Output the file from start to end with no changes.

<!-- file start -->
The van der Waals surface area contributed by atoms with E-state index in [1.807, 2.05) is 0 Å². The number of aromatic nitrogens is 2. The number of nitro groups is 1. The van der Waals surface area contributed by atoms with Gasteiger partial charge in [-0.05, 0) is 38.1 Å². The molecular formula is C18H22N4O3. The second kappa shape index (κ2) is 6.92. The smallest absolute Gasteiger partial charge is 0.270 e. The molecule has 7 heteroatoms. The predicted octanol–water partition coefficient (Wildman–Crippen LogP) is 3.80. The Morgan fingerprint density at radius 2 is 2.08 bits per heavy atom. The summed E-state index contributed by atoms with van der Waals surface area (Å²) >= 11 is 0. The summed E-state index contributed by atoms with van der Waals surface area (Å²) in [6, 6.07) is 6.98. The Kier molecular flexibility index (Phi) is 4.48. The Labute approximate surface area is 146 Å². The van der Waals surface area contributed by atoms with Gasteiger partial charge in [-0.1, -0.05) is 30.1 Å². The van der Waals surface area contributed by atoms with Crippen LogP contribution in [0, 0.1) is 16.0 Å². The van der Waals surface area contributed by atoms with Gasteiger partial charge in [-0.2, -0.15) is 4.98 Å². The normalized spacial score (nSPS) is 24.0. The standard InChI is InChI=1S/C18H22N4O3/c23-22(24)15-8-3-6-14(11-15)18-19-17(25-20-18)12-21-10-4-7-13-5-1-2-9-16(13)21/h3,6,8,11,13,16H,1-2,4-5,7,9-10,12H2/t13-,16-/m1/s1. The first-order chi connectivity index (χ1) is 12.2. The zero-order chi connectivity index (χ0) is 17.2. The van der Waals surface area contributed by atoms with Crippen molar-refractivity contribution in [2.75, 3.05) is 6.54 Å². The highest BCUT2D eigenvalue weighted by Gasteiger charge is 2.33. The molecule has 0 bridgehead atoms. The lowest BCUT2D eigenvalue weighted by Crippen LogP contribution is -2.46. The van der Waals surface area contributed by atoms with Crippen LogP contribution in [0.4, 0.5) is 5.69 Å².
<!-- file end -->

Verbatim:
The van der Waals surface area contributed by atoms with E-state index in [1.807, 2.05) is 0 Å². The number of aromatic nitrogens is 2. The number of nitro groups is 1. The van der Waals surface area contributed by atoms with Gasteiger partial charge in [-0.05, 0) is 38.1 Å². The molecular formula is C18H22N4O3. The second kappa shape index (κ2) is 6.92. The smallest absolute Gasteiger partial charge is 0.270 e. The molecule has 7 heteroatoms. The predicted octanol–water partition coefficient (Wildman–Crippen LogP) is 3.80. The Morgan fingerprint density at radius 2 is 2.08 bits per heavy atom. The summed E-state index contributed by atoms with van der Waals surface area (Å²) >= 11 is 0. The summed E-state index contributed by atoms with van der Waals surface area (Å²) in [6, 6.07) is 6.98. The Kier molecular flexibility index (Phi) is 4.48. The Labute approximate surface area is 146 Å². The van der Waals surface area contributed by atoms with Gasteiger partial charge in [-0.1, -0.05) is 30.1 Å². The van der Waals surface area contributed by atoms with Crippen LogP contribution in [0, 0.1) is 16.0 Å². The van der Waals surface area contributed by atoms with Gasteiger partial charge in [-0.2, -0.15) is 4.98 Å². The normalized spacial score (nSPS) is 24.0. The standard InChI is InChI=1S/C18H22N4O3/c23-22(24)15-8-3-6-14(11-15)18-19-17(25-20-18)12-21-10-4-7-13-5-1-2-9-16(13)21/h3,6,8,11,13,16H,1-2,4-5,7,9-10,12H2/t13-,16-/m1/s1. The first-order chi connectivity index (χ1) is 12.2. The zero-order chi connectivity index (χ0) is 17.2. The van der Waals surface area contributed by atoms with Crippen molar-refractivity contribution in [2.75, 3.05) is 6.54 Å². The highest BCUT2D eigenvalue weighted by Gasteiger charge is 2.33. The molecule has 0 bridgehead atoms. The lowest BCUT2D eigenvalue weighted by Crippen LogP contribution is -2.46. The van der Waals surface area contributed by atoms with Crippen LogP contribution in [0.4, 0.5) is 5.69 Å².